Chronic Chest Pain Has Neuropathic Causes

Your chest has an abundant supply of nerves both on the inside and outside.  Any disease process that irritates this network of nerves can cause pain.  The pain of this type is often described as of a burning character. 

A fairly common cause for this type of chest wall pain is called “Shingles” (click here to see my post on this topic).  Shingles is a reactivation infection of the Chickenpox virus which has been lying dormant since the original infection as a child (especially for those born prior to vaccination for same – “baby boomers” in particular).

Chronic Chest Pain Has Auto-Immune Causes

Any disease process that inflames the lungs can cause chest pain.  Many people don’t realize that Rheumatoid Arthritis can cause lung disease (as well as the devastating joint complications).  There are a number of specific auto-immune lung diseases as well.

Auto-immunity is where the immune system of a person reacts against the host body.  Systemic Lupus Erythematosus is another example of this process.  There are excellent therapies available today to help slow down and even turn off the process.

Chronic Chest Pain Has Gastro-Intestinal Causes

Due to the anatomical proximity and neurologic connectivity, gastro-intestinal disorders can often give a sensation of chest pain.  In particular, the esophagus runs through the chest and shares many neurologic connections with other major chest organs (the lungs and heart).  For this reason, disorders of the esophagus can give chest pain.

To further complicate matters, spasm of the esophagus can be relieved with the administration of sublingual (under the tongue) nitroglycerin.  You may know that sublingual nitroglycerin is commonly used to relieve chest pain caused by reduction in blood flow to heart muscle.  Posterior chest pain can be caused by Gallbladder disease, Pancreatic disease, and Esophageal disease. 

Chronic chest pain requires that gastro-intestinal causes be considered.  The patterns and methods for relief may give important clues to what the underlying cause of the chest pain is due to.  Esophageal irritation is often relieved by the administration of a potent oral antacid with viscous Lidocaine and an antispasmodic (such as Donnatal).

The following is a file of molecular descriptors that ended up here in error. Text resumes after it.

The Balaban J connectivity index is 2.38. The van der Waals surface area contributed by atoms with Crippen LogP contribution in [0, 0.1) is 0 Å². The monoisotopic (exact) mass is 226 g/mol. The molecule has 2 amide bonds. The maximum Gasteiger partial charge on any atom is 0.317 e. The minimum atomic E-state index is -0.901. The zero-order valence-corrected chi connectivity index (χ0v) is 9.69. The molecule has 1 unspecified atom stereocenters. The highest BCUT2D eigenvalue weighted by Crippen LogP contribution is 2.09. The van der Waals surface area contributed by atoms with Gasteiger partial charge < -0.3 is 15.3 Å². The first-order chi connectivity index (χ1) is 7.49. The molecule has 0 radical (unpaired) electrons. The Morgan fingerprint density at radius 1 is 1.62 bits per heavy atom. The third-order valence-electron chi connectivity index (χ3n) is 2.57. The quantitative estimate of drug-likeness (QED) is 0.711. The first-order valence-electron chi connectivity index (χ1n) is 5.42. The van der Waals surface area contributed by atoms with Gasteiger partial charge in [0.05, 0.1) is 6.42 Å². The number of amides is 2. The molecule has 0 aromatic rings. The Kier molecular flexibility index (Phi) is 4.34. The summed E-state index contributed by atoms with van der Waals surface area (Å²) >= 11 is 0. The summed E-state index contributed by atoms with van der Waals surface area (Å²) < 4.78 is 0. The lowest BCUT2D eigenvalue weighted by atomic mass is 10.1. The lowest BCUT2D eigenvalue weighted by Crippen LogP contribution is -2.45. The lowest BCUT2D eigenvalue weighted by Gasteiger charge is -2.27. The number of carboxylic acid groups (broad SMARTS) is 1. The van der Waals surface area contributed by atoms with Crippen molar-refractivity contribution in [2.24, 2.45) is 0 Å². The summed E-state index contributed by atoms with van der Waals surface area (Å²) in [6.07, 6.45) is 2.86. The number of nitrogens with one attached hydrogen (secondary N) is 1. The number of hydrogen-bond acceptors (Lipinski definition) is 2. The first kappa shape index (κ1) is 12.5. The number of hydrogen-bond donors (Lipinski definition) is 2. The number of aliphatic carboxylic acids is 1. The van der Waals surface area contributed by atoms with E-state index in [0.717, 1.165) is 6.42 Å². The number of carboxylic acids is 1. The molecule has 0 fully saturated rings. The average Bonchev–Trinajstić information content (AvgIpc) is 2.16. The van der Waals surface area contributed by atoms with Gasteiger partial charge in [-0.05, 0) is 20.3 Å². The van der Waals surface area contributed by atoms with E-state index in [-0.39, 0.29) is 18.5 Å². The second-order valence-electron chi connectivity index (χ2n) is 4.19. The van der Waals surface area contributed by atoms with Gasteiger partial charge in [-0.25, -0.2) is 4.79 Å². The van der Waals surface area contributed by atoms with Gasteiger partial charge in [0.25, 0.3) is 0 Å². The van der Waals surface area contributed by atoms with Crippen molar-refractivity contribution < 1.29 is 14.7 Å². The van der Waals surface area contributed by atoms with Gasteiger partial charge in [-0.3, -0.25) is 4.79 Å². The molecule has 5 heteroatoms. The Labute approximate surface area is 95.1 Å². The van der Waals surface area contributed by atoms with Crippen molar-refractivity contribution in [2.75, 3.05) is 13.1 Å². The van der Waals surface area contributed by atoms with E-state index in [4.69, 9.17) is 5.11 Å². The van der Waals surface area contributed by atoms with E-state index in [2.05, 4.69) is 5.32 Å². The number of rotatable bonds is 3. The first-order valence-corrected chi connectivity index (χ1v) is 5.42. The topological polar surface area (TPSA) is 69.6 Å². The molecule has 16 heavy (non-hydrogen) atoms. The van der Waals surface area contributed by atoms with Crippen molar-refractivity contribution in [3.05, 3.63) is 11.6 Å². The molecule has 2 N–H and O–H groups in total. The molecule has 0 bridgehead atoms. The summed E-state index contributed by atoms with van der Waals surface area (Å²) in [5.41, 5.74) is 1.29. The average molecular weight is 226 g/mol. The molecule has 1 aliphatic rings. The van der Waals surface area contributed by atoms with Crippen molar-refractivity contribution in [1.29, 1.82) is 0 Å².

The mixture gives relief as well as a clue that the pain is originating in the esophagus.  Heart pain would not be expected to be relieved with the mixture.

Chronic Chest Pain Has Psychogenic Causes

The presence of episodic chronic chest pain can be due to severe anxiety.  In particular, a true“Panic Attack” can manifest with severe chest discomfort.   Two simple questions are a highly sensitive screen for panic disorder:

  • “In the past six months, did you ever have a spell or an attack when all of a sudden you felt frightened, anxious, or very uneasy?”
  • “In the past six months, did you ever have a spell or an attack when for no reason your heart suddenly began to race, you felt faint, or you couldn’t catch your breath.”

Though these 2 questions are highly sensitive in screening for Panic Disorder, they are not specific and do not exclude other more serious causes for chest pain.  Panic Disorder generally occurs in a younger age population and in people who have major emotional conflicts.

Summary Remarks

I have reviewed for you several of the major causes of chest pain.  Any chest pain must be taken seriously and evaluated by a medical practitioner. The presence of chronic chest pain does not preclude underlying heart disease.  Discerning the causes of chest pain remains one of the most difficult and challenging of all clinical dilemmas for the Medical Practitioner to sort out.

Despite the challenge, most clinicians trained in the U.S. are quite good at sorting through a detailed work-up for chest pain.  Most of the disorders that can cause chronic chest pain (as well as acute chest pain) are very effectively treated.  The key, as in all medical disorders, is an accurate diagnosis.


Wishing you much joy and peace,

Dr. Jeffrey Bado, D.O.

Related Articles

Leave a Reply

Your email address will not be published. Required fields are marked *

Back to top button